As a choreographer, he has to constantly update himself and keep adding his creativity in dance. Even the most mundane of dance compositions can be reinvented with creativity. He says that every choreographer is different. Giving examples of the famous choreographers of Bollywood, he explains, “Bollywood’s famous choreographers like Shiamak Davar, Remo D’souza, Farah Khan or Saroj Khan, each are unique in their own way as no choreographer is the same. While Shiamak Davar excels in using large props to improve the visual aspect, Remo D’souza energy-filled street style steps are his unique trait. Farah Khan’s talent to bring in emotions in dance is unparalleled while Saroj Khan weaves magic into steps by adding expressions and beauty  that have now become iconic in the film industry.”

On asking whether he finds time for his family in his hectic schedule, he says, “I am very family oriented. I live with my parents and family. Also, spending time with my son is very important to me and I make sure that every day we spend at least a few hours together. In fact, one of the most unforgettable moments of my life is when my son was born and I became a father. We share the same birthday! Family has always been on top priority for me.”

Nikhil says he always wanted a daughter but he is very happy with what nature has gifted him. Talking about the female gender and the importance of respecting them, he shares one incident that he encountered on one of his many travels, which he felt was very unjust, “I was travelling in the train once when I saw a couple with their small baby travelling in the same coach. The couple were arguing about something and then suddenly, the man struck his wife! Right in front of the child! This is very wrong. What are you teaching your child? Later I incorporated this incident in my show ‘Live, Laugh, Love’ and strongly condemned it. Everyone must learn to respect women and to respect their partners.”

When it comes to the point of respecting women, he says dance is one of the best ways to teach children how to treat your partner, “Salsa, which I considered to be one of my specialities, teaches you how to hold your partner, how to behave with them. I teach all my young students to respect their partners and while doing Salsa, you learn the right way of respecting women. I have always said this, ‘If you want to teach men how to respect women, teach them Salsa.’ There are many Salsa clubs in cities like Mumbai where women would dance with you because they know that they will be respected.”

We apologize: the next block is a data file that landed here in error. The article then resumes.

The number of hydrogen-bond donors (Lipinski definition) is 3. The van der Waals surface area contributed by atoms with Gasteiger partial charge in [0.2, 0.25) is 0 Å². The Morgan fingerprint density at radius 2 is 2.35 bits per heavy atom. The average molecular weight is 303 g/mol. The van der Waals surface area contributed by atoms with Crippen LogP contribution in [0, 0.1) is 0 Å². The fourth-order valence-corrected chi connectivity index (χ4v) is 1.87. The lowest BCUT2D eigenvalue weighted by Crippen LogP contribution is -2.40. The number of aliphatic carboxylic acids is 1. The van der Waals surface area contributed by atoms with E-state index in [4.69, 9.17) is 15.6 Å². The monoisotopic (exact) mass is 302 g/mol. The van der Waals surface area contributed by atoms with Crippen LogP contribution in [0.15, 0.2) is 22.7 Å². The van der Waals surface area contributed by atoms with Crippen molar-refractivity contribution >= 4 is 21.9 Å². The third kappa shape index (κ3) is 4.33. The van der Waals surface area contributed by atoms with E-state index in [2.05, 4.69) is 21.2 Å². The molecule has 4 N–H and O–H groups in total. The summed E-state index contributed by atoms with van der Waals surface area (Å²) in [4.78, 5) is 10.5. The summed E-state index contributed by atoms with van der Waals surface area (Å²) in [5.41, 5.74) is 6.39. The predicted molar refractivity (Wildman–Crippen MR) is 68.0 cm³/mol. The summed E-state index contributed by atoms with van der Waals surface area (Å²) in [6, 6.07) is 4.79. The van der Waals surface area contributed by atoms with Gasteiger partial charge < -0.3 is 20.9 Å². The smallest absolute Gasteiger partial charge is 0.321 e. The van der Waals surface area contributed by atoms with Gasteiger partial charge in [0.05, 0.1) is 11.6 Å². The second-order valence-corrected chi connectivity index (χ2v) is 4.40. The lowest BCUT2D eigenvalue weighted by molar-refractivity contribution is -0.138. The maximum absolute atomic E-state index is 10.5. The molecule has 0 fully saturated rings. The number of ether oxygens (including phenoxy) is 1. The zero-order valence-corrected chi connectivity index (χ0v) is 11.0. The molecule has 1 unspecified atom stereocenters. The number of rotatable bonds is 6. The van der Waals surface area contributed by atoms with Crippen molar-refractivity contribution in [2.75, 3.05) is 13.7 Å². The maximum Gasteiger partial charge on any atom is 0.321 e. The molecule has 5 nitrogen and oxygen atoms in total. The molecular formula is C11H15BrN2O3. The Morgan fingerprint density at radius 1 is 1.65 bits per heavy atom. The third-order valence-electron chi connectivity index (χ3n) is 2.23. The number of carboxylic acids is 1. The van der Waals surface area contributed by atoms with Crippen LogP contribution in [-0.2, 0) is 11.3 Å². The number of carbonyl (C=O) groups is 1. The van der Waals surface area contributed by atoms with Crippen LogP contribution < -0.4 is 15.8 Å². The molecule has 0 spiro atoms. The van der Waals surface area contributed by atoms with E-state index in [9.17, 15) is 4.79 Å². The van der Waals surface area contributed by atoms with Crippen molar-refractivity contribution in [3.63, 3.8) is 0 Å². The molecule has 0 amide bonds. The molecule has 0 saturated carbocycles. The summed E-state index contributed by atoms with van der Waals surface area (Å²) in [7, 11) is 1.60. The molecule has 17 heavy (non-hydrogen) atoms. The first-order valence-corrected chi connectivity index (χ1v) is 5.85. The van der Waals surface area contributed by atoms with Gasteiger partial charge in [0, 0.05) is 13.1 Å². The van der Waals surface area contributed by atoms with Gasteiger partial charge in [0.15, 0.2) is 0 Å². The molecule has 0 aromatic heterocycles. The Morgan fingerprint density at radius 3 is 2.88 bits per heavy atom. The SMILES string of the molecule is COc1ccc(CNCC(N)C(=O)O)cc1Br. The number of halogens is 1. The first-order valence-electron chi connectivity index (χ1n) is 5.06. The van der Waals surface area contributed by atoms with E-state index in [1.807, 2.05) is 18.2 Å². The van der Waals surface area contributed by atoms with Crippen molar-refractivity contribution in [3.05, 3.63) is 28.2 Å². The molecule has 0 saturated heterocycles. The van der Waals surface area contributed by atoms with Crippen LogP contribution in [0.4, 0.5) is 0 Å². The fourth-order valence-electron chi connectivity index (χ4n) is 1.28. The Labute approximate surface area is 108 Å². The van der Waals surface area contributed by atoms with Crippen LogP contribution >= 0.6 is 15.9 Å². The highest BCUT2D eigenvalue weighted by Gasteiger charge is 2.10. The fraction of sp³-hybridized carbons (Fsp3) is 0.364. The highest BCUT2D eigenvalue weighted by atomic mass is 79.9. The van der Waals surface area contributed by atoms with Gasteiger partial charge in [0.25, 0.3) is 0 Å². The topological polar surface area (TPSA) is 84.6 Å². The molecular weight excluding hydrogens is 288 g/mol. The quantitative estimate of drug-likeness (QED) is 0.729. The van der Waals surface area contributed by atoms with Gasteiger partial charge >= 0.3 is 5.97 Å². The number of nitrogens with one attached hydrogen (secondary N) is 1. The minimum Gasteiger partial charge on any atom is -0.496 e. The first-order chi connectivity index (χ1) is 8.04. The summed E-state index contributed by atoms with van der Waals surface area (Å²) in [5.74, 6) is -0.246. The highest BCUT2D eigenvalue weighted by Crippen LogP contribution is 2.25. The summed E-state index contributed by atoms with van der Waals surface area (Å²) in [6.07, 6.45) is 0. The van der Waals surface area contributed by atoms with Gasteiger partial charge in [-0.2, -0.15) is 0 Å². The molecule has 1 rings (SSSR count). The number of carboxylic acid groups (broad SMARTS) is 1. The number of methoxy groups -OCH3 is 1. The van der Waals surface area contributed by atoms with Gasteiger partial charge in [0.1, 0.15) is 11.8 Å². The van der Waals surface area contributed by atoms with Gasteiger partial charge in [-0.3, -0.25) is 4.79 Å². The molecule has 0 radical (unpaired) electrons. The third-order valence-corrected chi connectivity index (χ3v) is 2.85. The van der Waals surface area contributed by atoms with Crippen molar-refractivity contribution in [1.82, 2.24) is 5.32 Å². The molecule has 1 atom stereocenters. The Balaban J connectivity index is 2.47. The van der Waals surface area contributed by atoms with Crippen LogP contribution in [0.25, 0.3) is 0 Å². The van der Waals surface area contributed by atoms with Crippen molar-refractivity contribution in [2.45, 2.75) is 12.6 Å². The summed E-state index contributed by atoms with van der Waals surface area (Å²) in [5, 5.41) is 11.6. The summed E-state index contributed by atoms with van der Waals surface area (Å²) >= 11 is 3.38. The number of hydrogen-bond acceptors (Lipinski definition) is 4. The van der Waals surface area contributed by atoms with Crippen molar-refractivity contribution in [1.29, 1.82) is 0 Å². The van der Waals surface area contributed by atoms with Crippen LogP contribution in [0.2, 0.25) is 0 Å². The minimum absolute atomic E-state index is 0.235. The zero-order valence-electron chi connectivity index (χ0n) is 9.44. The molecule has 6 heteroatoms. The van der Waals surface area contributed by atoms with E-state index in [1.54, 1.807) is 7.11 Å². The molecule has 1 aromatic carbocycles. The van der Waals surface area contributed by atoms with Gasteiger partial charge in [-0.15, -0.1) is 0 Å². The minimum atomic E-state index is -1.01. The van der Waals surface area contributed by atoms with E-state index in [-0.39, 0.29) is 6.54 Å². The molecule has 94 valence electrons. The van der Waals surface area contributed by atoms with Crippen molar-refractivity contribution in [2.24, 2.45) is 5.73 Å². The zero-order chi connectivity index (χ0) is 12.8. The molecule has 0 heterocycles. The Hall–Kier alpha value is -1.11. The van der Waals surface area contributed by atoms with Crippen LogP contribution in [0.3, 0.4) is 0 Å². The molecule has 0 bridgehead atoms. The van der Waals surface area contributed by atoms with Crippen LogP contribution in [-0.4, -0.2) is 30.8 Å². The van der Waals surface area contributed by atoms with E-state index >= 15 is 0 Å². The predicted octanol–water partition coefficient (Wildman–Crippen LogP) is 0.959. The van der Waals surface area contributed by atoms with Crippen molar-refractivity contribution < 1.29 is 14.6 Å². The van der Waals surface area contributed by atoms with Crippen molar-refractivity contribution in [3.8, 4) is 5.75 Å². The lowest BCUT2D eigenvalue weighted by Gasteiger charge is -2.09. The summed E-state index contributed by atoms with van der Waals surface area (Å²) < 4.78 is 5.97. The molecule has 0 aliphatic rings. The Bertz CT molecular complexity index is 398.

Nikhil Dhingra while orchestrating choreography

Nikhil Dhingra introduced Salsa to Surat. He had started with Bollywood dance style but soon realised that he had to bring something new – something that would make his name in the field. He also used to travel to Mumbai every weekend to learn dance forms. He took dance lessons from Kaytee Namgyal, who was a teacher from Italy.

“I want to work until the last day of my life. I don’t want to die on the bed. I want to spread the values of life in my students – basic values – which bring in purity in dance,” he talks about his philosophy on life. He further adds, “I believe in spending money and living your life to the fullest while you can. Secure your family’s future but don’t be kanjus.  You live only once.”

What does he dream about? “I want to cover 100 cities across the world by conducting dance workshops.  That is my dream. Travelling gives me creativity and broadens my mind. Now, the only goal in my life is to work and travel.”

He believes that no one should force anyone to dance and he tells the same thing to the parents of his students. One must enjoy what one is doing, according to him.

When we asked him about getting exhausted from work and how does he manage such a hectic schedule he promptly replied, “Tiredness is from resting, not from work. Prime Minister Narendra Modi had said the same thing in an interview recently – ‘thakaan aaram se lagti hai, kaam se nahi‘. It is only when you come home and lie down on the bed that you feel tired. You don’t feel tired while working.”

In a time when any kind of art is still finding its hold in India, the future of dance is bright – he says, “Choose whether you want to be a dancer or a choreographer. If you want to be a choreographer you can turn into a profession anywhere. But if you want to be a dancer, you need to get the exposure of the big cities. The future is bright.”

While bidding adieu, he sends out a message for those who are seeking their passion or wanting to make their passion their profession. He says, “First identify what you want, identify your passion. For today’s generation, their passion keeps changing in 2-3 years. Don’t give up as it is the darkest before dawn. It is important to believe in your passion and yourself, don’t stop, come what may. Also, stop thinking about what others will think, think about what you want to do. Understand what passion is – give all your life to it.”

Choreographer Nikhil Dhingra has also composed the choreography of various dance performances in Surat and other cities during weddings and helped add a surreal touch to it. To know more about his work visit his Facebook page here: Nikhil Dhingra’s Vibe Dancing Studio

One of his beautiful choreography compositions is this on the song ‘Laadki’ – have a look:

To see how dance brings happiness in life, see this video of yet another dance choreographed by Nikhil Dhingra – this is a flash mob:


(Interview conducted by Ankit Desai, produced in English by Heer Khant)

Cocktail Zindagi Network
Cocktail Zindagi Network

Cocktail Zindagi is a bilingual digital publication, with a print edition in Gujarati. Cocktail Zindagi portrays the shades of life, offering heart-wrenching content that will blow your mind!